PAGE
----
This article explores different reasons for male underacheivement in the classroom. It cites issues of attention span, role models, and curriculum ill-suited to male learned as potential points of focus. I like how the article calls for more male teachers as role models in order to help instill "a more caring masculinity" that will assist with character development. By slowing down expectations and rigor, the article claims that boys will be more ready for expressive and interpretive activities. Finally, the power of peer pressure between male students is confronted as a strong deterrent of academic performance within most school environments.
This article takes a far more empirical approach than some of the other sources, directly referencing studies and specific findings in a more methodological manner. First, the entire 'boyhood crisis' is laid out, citing not only an acheivement gap in academic areas, but also including other areas in which boys suffer, such as mental health and social development. The article criticizes current policy decisions, saying that they are leaving boys behind. Female underperformance within STEM fields is discussed, yet undermined by they more pressing needs boys face. By shifting the conversation away from boosting female achievement in STEM, more attention can be focused to confronting the specificall 'gendered' problems both boys and girls face.
This article opens by demonstrating societal advances over the past decades, in order to demonstrate which demographics have been most limited from advancement. In the past century, life expectancies have skyrocketed due to advanced science, medicine, and nutritional knowledge. However, this life expectancy boost has been driven almost entirely by the most educated members of society. "About 40 percent of the least-educated African American males who make it to age 25 will die before they are 65, the study found, as will 22 percent of the most-educated. For all other groups, the chances of dying by age 65 are only 10 percent." The study brings attention to glaring gaps, not just in academic achievement, but also in sheer longevity and health; a relationship that cannot be ignored.
This study compiles and analyzes crucial data that sheds light on a possible contributing factor to the achievement gap between genders. The article assessed a sentiment very familiar to anyone who can recall their primary school experience; there are very few male teachers. This manifests itself in many ways, by affecting the school atmosphere, classroom management and prevalence of positive role models. In a time where many of the most high-profile male role models are athletes and musical artists with less-than-ideal moral standing, students need positive role models to look to. If they have to wait until the are adolescents to get instruction from someone of their own gender, it is no wonder their motivation and enthusiasm falters.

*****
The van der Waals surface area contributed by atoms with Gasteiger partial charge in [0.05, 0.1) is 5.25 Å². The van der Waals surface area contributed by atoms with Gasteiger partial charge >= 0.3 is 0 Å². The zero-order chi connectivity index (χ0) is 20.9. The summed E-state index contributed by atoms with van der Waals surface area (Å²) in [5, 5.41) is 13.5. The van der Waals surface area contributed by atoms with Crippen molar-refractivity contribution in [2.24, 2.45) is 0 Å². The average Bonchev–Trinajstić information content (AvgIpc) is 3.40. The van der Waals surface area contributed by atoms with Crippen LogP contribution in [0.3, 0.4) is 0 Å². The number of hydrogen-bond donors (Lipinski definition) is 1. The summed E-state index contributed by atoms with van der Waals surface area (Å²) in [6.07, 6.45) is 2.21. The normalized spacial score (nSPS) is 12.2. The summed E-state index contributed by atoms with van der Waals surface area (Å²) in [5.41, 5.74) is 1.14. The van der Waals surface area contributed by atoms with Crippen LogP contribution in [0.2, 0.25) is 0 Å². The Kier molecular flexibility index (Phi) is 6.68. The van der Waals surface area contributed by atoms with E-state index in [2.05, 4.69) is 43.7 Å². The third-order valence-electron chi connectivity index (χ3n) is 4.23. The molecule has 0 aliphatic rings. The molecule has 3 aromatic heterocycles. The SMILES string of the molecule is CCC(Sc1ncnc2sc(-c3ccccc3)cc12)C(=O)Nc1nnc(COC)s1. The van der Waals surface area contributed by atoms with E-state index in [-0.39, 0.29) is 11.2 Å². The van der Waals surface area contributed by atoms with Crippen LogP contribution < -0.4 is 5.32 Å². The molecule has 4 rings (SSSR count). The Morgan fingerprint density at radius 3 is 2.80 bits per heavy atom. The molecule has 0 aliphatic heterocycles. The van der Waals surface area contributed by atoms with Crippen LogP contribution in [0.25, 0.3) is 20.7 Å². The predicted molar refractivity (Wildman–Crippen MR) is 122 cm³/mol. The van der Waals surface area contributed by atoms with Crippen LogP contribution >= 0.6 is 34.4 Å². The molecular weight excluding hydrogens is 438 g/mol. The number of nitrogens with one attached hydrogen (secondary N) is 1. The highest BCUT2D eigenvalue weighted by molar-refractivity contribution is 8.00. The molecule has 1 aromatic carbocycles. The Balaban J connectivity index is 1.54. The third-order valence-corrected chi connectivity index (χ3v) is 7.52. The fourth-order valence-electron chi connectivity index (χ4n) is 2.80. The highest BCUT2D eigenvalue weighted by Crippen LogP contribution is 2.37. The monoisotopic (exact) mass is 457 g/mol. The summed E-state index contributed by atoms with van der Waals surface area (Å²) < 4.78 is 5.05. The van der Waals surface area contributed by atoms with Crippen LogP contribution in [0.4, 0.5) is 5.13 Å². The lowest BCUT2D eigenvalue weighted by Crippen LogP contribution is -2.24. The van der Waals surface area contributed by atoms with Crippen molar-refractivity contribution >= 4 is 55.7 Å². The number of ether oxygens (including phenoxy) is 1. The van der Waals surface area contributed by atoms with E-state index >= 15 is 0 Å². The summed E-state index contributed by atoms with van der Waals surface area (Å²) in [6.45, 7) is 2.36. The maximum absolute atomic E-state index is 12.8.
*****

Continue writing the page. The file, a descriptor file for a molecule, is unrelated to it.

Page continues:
"Shaun Harper, director of the Center for Study of Race and Equity in Education at the University of Pennsylvania Graduate School of Education, previews new research on how New York City addressed the challenge of guiding more of its black and Latino male students to postsecondary success."
This is an extremely interesting and engaging video of Shaun Harper, in which he addresses college preparation in urban schools. Particularly focusing on black and Latino male students, Harper explores the dynamics that encourage and discourage these students from achievement in their current academic careers as well as further educational options. He shares data and anecdotes from interviewed students that maintained high grades, were involved in extracurricular activities, and had plans to enroll at a four-year institution upon graduation. Harper also shares insight on the inconsistencies and disadvantages that even the brightest students from urban areas face. At the end of his talk, Harper shares with the audience that the 'brightest 17-year-old I know' was applying to a school far below his potential. By reaching out and educating, we can make sure all of our students are exposed to options that fit the trajectory of their lives and careers.
Proportion of students from disadvantaged backgrounds going to elite universities rises 10% as overall applications fall.
Women are a third more likely to go to university than men, according to a Ucas report, widening the gender gulf in higher education.
Demand for university places fell in terms of applications (-8.8%) and acceptances (-13%) when higher fees were introduced for students this October. But the fall in the number of young men applying was about twice that of young women, with entry rates for both at 24.6% and 32.5% respectively...
This article explores recent economic influences on university application and attendance, demonstrative of societal attitudes and dynamics. An increase in application fees is yet another blow to male application, further perpetuating the gender gap at the university level. In fact, the application rate of male students was lower than the entry rate for female students, meaning that "if the acceptance rate for men was 100%, the resulting entry rate for men would still be below that of women." The most recent data does show an increase in university attendance from disadvantaged demographics, yet the gap between the genders continues to rise. Experts do have faith that the gap will work itself out eventually, but proactive measures should be taken to help confront the gap with purpose and enthusiasm.
Kristina Alexanderson/FlickrWikipedia is unlike little else in history. Relied on by students, scholars, journalists, and citizens, it’s one of the top 10 websites in the world and the not-so-hidden base of much of our informational infrastructure.
Problem of gender differences on physics assessments remains unsolved Science Codex "These tests have been very important in the history of physics education reform," said Dr. McKagan, who co-authored the new analysis.